EPA's War on Pollution: Agency Tackles Smog Standard to Improve Our Health

Almost five years after first proposing to strengthen the national air quality standard for ozone pollution, the U.S. Environmental Protection Agency (EPA) announced on Nov. 25 that it intends to again propose a more health-protective air quality standard for ground-level ozone pollution. Breathing ozone, also known as smog, can cause health issues ranging from asthma attacks to early death from heart and lung disease.

Depending on the level EPA chooses for the final standard, the Thanksgiving-eve announcement holds the promise of either a relatively modest or potentially substantial improvement in public health protection from this widespread air pollutant. The agency announced that it is considering revising the ozone standard from the current 75 parts per billion (ppb) to between 65 to 70 ppb, while also asking for comment on keeping the current standard or setting a standard at 60 ppb, the lowest level in the range recommended by its science advisors. Those advisors have already told EPA that a new standard at the high end of the proposed range would not provide the “margin of safety” required under the Clean Air Act.

People most at risk from breathing ozone include: children; people with asthma and other respiratory diseases; older adults; and people who are active outdoors, especially outdoor workers. Air pollution controls needed to reduce ozone levels will also result in reducing levels of toxic particles in the air. EPA expects that air pollution control efforts to comply with already existing or proposed rules and programs limiting air pollution from power plants and vehicles will result in most areas of the country meeting the new standard by 2025, when all areas in the U.S. except those in California will need to be in compliance.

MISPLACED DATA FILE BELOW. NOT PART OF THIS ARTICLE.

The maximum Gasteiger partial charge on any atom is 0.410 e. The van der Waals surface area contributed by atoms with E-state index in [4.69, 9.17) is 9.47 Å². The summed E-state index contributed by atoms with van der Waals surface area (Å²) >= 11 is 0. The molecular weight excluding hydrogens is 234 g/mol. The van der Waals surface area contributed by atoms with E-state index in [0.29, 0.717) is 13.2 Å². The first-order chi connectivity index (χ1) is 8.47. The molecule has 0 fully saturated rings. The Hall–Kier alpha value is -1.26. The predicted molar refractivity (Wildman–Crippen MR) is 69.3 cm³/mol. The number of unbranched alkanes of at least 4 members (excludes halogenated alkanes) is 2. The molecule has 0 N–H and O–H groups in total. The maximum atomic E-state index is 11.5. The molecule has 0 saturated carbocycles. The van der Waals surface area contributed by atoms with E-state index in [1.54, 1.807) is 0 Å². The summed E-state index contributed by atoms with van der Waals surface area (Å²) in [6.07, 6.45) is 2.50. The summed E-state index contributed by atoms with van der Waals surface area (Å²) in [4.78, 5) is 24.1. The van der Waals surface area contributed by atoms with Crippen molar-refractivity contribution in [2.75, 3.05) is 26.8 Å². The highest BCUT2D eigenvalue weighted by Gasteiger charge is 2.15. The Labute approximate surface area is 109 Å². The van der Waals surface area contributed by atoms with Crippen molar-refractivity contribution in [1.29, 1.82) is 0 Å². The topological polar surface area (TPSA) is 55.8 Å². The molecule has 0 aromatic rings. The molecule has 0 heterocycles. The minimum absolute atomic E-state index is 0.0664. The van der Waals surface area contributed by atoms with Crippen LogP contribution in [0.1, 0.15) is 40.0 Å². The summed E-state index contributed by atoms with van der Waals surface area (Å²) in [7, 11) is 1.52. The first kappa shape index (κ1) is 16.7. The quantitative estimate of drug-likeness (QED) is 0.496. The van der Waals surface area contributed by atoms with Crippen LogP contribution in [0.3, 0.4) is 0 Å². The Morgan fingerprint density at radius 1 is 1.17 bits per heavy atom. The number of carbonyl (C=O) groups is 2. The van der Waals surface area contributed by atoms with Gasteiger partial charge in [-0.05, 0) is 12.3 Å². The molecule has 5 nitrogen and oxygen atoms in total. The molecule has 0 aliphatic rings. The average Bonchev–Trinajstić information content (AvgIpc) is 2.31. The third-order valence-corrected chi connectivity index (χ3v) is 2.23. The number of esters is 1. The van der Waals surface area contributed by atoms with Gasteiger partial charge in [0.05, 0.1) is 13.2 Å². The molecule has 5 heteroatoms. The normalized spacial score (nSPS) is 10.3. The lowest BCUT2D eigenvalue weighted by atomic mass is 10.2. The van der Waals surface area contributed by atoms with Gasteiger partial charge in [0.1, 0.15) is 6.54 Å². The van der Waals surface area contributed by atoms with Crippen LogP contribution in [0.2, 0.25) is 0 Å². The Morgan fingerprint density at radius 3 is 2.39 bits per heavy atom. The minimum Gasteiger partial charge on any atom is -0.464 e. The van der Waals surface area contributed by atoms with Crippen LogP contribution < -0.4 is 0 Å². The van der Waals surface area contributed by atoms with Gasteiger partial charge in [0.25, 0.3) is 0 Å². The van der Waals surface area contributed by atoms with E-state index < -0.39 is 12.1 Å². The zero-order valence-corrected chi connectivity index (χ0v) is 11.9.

EPA estimates that the combined effect of tightening the ozone standard and reductions in particle pollution will prevent 730 to 4,300 premature deaths, 320,000 to 960,000 asthma attacks in children, and 1,400 to 4,300 asthma-related emergency room visits each year, among other health benefits.

These estimates exclude the health benefits in California, which, due to its severe ozone problems, will have an extra seven to 12 years to meet the new standard. Once targeted areas in the state meet the new standard, the nation will avoid 110 to 430 additional premature deaths, 99,000 to 210,000 additional asthma attacks in children, and 340 to 740 more asthma-related emergency room visits each year.

Depending on whether EPA selects the higher or lower end of the proposed range, the health benefits will amount to between $6.4 to $38 billion each year, with the eventual benefits in California adding an additional $1.1 to $4.1 billion annually.

As I discussed in an article this summer, EPA’s past efforts to set a science- and health-based ozone standard have been battered by political forces. Ignoring the recommendations of its science advisors and bowing to pressure from industry and the George W. Bush White House, the agency in 2008 set the current ozone standard at a level characterized as “legally indefensible” by the Obama administration’s first EPA administrator, Lisa Jackson. Administrator Jackson committed to expediting a new standard, only to have the rug pulled out from underneath her by President Obama’s 2011 decision to postpone the final rule.

Once the proposed standard is published in the Federal Register, EPA will accept public comments for 90 days. A final decision on the ozone standard is due under a court-ordered deadline by Oct. 1, 2015. Big industry and their proxies in Congress have already started a drumbeat opposing any change to the current standard. It will be essential for the public to weigh in with comments on the importance of EPA selecting the most health-protective standard under consideration.

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